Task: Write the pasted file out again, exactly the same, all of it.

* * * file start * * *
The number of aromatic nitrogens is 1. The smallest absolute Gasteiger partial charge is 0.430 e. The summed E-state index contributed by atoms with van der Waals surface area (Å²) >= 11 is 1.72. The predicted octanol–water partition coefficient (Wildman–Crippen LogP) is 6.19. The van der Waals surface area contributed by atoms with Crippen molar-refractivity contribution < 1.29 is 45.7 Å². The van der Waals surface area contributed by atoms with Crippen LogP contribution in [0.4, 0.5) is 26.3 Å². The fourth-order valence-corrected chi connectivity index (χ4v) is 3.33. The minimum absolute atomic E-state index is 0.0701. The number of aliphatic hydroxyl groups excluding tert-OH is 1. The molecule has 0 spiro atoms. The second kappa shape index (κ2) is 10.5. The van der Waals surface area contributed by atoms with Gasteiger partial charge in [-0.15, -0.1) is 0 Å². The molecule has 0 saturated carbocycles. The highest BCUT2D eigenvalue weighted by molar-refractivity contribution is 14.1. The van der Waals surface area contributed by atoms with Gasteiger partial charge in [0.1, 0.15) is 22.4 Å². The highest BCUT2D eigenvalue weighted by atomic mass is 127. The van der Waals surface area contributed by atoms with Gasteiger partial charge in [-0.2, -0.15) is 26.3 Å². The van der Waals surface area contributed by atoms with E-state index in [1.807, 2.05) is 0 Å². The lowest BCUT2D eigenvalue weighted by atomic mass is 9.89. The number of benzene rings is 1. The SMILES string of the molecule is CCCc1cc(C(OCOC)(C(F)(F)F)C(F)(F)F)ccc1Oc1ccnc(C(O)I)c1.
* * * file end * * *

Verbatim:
The number of aromatic nitrogens is 1. The smallest absolute Gasteiger partial charge is 0.430 e. The summed E-state index contributed by atoms with van der Waals surface area (Å²) >= 11 is 1.72. The predicted octanol–water partition coefficient (Wildman–Crippen LogP) is 6.19. The van der Waals surface area contributed by atoms with Crippen molar-refractivity contribution < 1.29 is 45.7 Å². The van der Waals surface area contributed by atoms with Crippen LogP contribution in [0.4, 0.5) is 26.3 Å². The fourth-order valence-corrected chi connectivity index (χ4v) is 3.33. The minimum absolute atomic E-state index is 0.0701. The number of aliphatic hydroxyl groups excluding tert-OH is 1. The molecule has 0 spiro atoms. The second kappa shape index (κ2) is 10.5. The van der Waals surface area contributed by atoms with Gasteiger partial charge in [-0.15, -0.1) is 0 Å². The molecule has 0 saturated carbocycles. The highest BCUT2D eigenvalue weighted by molar-refractivity contribution is 14.1. The van der Waals surface area contributed by atoms with Gasteiger partial charge in [0.1, 0.15) is 22.4 Å². The highest BCUT2D eigenvalue weighted by atomic mass is 127. The van der Waals surface area contributed by atoms with Gasteiger partial charge in [-0.2, -0.15) is 26.3 Å². The van der Waals surface area contributed by atoms with E-state index in [1.807, 2.05) is 0 Å². The lowest BCUT2D eigenvalue weighted by atomic mass is 9.89. The number of benzene rings is 1. The SMILES string of the molecule is CCCc1cc(C(OCOC)(C(F)(F)F)C(F)(F)F)ccc1Oc1ccnc(C(O)I)c1.